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Some Lathrop Kids Get a Bus, But Not All

by Mary C. Piemonte 

Students from CHA's Lathrop Homes who transferred to Fredrick Jahn Elementary School now have a bus to help them trek the long distance there. Photo by Mary C. Piemonte

Students from the Lathrop Homes Chicago public housing complex now attending an elementary school some 10 blocks away recently got a bus their parents were fighting for – but some of their neighbors are still forced to walk.

The bus started taking kindergarten to eighth grade students from Lathrop to Jahn Elementary School a few weeks ago. The students started going to Jahn School after Schneider Elementary School, located inside the Lathrop development, closed this past June. Parents claimed Schneider closed due to a decrease in enrollment, which was caused by the Chicago Housing Authority’s relocation of families from Lathrop.
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Is CHA Holding Vacant Apartments?

by Mary C. Piemonte 

Leah Levinger, coalition coordinator for the Chicago Housing Initiative, talking to reporters about the huge vacancy rate at public housing sites, before the CHA Board meeting at Lathrop Homes on September 20, 2011. Photo by Mary C. Piemonte

Is the Chicago Housing Authority sitting on vacant units that could be going to needy families?

Housing advocates recently took the CHA to task for failing to lease all of its available units. The CHA, however, recently boasted of winning an award from the U.S Department of Housing and Urban Development for having a 98 percent occupancy rate for its senior, mixed-income and family housing portfolios.

CHA has more than 9,200 apartments in buildings designated for seniors and over 11,400 units in family developments and scattered sites, and also administers 37,000 Housing Choice Vouchers. But the Chicago Housing Initiative, a coalition of seven community-based organizations working to preserve low-income housing, recently told the CHA Board that the agency is manipulating its numbers to make it seem as if more of these units are leased than actually are occupied.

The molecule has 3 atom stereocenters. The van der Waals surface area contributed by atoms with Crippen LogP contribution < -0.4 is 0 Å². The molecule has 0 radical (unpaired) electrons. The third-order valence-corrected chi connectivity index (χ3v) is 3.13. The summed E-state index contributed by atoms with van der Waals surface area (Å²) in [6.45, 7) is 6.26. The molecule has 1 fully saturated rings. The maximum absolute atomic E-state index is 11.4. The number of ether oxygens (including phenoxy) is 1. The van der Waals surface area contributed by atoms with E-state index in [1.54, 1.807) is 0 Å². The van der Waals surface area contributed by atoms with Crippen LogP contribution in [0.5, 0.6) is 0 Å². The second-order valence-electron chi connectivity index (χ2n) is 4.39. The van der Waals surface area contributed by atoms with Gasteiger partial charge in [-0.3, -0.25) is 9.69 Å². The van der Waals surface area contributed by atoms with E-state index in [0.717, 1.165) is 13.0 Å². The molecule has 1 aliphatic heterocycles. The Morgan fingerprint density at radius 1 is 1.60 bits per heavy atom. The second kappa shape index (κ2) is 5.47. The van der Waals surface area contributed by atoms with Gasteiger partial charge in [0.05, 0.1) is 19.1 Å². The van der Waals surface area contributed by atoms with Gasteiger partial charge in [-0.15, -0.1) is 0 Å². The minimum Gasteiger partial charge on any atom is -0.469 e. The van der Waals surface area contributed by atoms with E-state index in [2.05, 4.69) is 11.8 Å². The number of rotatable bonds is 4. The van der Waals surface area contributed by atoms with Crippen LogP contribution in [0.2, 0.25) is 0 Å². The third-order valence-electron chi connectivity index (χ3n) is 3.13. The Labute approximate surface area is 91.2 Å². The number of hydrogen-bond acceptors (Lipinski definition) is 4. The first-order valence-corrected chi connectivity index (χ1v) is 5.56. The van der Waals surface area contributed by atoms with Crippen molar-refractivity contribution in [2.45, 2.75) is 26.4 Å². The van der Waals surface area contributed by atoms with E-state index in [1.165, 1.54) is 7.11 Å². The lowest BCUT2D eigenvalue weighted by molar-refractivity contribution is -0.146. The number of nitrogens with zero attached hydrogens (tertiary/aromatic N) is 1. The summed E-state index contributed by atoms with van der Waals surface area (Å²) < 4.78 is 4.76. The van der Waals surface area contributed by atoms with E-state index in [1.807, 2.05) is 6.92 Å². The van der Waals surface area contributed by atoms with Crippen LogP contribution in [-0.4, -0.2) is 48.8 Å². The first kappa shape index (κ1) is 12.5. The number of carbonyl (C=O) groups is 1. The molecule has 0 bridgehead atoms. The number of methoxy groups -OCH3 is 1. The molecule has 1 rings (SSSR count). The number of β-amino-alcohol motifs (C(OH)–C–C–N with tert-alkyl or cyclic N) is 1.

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New Grocery Stores to Open in Food Deserts

by Newsbrief 

First lady Michelle Obama attended a press conference today, where Chicago Mayor Rahm Emanuel announced that four grocery chains will open 17 new stores in communities the mayor described as “food deserts,” neighborhoods with a shortage of available fresh food.

White House photo of First Lay Michelle Obama.

Supervalu Inc. plans to open a new Sav-A-Lot store by the end of the year in North Lawndale, and is working on new Sav-A-Lot stores in the Grand Boulevard, Austin, Near West Side, West Pullman, Morgan Park, Calumet Heights, West Englewood and Englewood communities, according to a press release from the mayor’s office. Roundy’s Supermarkets Inc. plans to build three new Mariano’s Fresh Markets stores in Bronzeville, South Chicago and Forest Glenn; Wal-Mart Stores Inc. is slated to build three new stores on the south and southwest sides; and Aldi’s plans to build a store in Roseland.

Marianos’ website photo of fresh fruits and vegatables.

In addition to these stores, Emanuel also announced that one of Chicago’s urban farm networks, Growing Power, has signed an agreement with Walgreens Co. and Aldi’s to produce jobs and economic development at farm sites in the city.

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Ex-Offenders Strive For Better

by Mary C. Piemonte 

William Harper (second from left), vice president of Meyer’s Corporation, poses with ex-offenders he hired, along with CHA Altgeld Gardens Local Advisory Council President Bernadette Williams (third from left), Altgeld Gardens tenant Cheryl Johnson (fourth from right), president of People for Community Recovery, and CHA Senior Central Local Advisory President Martha Marshall (third from right), one of the first CHA tenants who established her own business, after the CHA Board of Commissioners meeting on October 18, 2011. Photo by Mary C. Piemonte

There is a decades old myth that Black men just don’t want to work. But William Harper, a tenant of the Altgeld Gardens public housing development on the far South Side of the city, has many examples that dispel that myth.
Harper is founder and vice president of Meyer’s Corporation, which provides general contracting services such as dry walling, painting, sub-frame, roofing, landscaping and snow removal.